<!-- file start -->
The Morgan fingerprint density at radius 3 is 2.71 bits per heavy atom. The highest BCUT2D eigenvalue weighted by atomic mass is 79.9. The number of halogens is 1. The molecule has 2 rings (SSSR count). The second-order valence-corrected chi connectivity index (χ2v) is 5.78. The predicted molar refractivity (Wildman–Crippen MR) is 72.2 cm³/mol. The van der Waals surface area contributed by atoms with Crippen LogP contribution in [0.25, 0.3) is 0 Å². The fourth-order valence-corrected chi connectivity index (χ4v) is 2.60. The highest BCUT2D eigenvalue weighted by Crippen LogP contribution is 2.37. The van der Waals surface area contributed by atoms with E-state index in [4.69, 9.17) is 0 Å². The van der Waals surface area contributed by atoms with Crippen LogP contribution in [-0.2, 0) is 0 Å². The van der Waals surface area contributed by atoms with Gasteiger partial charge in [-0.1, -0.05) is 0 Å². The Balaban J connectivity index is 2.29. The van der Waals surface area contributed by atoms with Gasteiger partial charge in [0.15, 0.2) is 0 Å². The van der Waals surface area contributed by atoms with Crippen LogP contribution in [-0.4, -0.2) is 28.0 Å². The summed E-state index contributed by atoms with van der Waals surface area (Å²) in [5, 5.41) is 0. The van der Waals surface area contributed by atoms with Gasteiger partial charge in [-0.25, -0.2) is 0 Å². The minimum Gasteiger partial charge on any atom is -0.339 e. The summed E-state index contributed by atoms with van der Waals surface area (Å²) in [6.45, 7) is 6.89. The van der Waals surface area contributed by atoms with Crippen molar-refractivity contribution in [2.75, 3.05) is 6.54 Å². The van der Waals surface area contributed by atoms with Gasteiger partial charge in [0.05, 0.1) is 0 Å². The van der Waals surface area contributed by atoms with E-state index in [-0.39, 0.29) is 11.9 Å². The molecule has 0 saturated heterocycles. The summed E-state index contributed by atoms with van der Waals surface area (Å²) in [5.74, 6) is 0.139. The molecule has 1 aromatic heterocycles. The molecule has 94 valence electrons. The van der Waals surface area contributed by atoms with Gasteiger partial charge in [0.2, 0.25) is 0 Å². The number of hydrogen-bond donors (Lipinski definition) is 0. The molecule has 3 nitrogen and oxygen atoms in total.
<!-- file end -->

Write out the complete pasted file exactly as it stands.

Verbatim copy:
The Morgan fingerprint density at radius 3 is 2.71 bits per heavy atom. The highest BCUT2D eigenvalue weighted by atomic mass is 79.9. The number of halogens is 1. The molecule has 2 rings (SSSR count). The second-order valence-corrected chi connectivity index (χ2v) is 5.78. The predicted molar refractivity (Wildman–Crippen MR) is 72.2 cm³/mol. The van der Waals surface area contributed by atoms with Crippen LogP contribution in [0.25, 0.3) is 0 Å². The fourth-order valence-corrected chi connectivity index (χ4v) is 2.60. The highest BCUT2D eigenvalue weighted by Crippen LogP contribution is 2.37. The van der Waals surface area contributed by atoms with E-state index in [4.69, 9.17) is 0 Å². The van der Waals surface area contributed by atoms with Crippen LogP contribution in [-0.2, 0) is 0 Å². The van der Waals surface area contributed by atoms with Gasteiger partial charge in [-0.1, -0.05) is 0 Å². The Balaban J connectivity index is 2.29. The van der Waals surface area contributed by atoms with Gasteiger partial charge in [0.15, 0.2) is 0 Å². The van der Waals surface area contributed by atoms with Crippen LogP contribution in [-0.4, -0.2) is 28.0 Å². The summed E-state index contributed by atoms with van der Waals surface area (Å²) in [5, 5.41) is 0. The van der Waals surface area contributed by atoms with Gasteiger partial charge in [-0.25, -0.2) is 0 Å². The minimum Gasteiger partial charge on any atom is -0.339 e. The summed E-state index contributed by atoms with van der Waals surface area (Å²) in [6.45, 7) is 6.89. The van der Waals surface area contributed by atoms with Crippen molar-refractivity contribution in [2.75, 3.05) is 6.54 Å². The van der Waals surface area contributed by atoms with Gasteiger partial charge in [0.05, 0.1) is 0 Å². The van der Waals surface area contributed by atoms with E-state index in [-0.39, 0.29) is 11.9 Å². The molecule has 0 saturated heterocycles. The summed E-state index contributed by atoms with van der Waals surface area (Å²) in [5.74, 6) is 0.139. The molecule has 1 aromatic heterocycles. The molecule has 94 valence electrons. The van der Waals surface area contributed by atoms with Gasteiger partial charge in [0.2, 0.25) is 0 Å². The number of hydrogen-bond donors (Lipinski definition) is 0. The molecule has 3 nitrogen and oxygen atoms in total.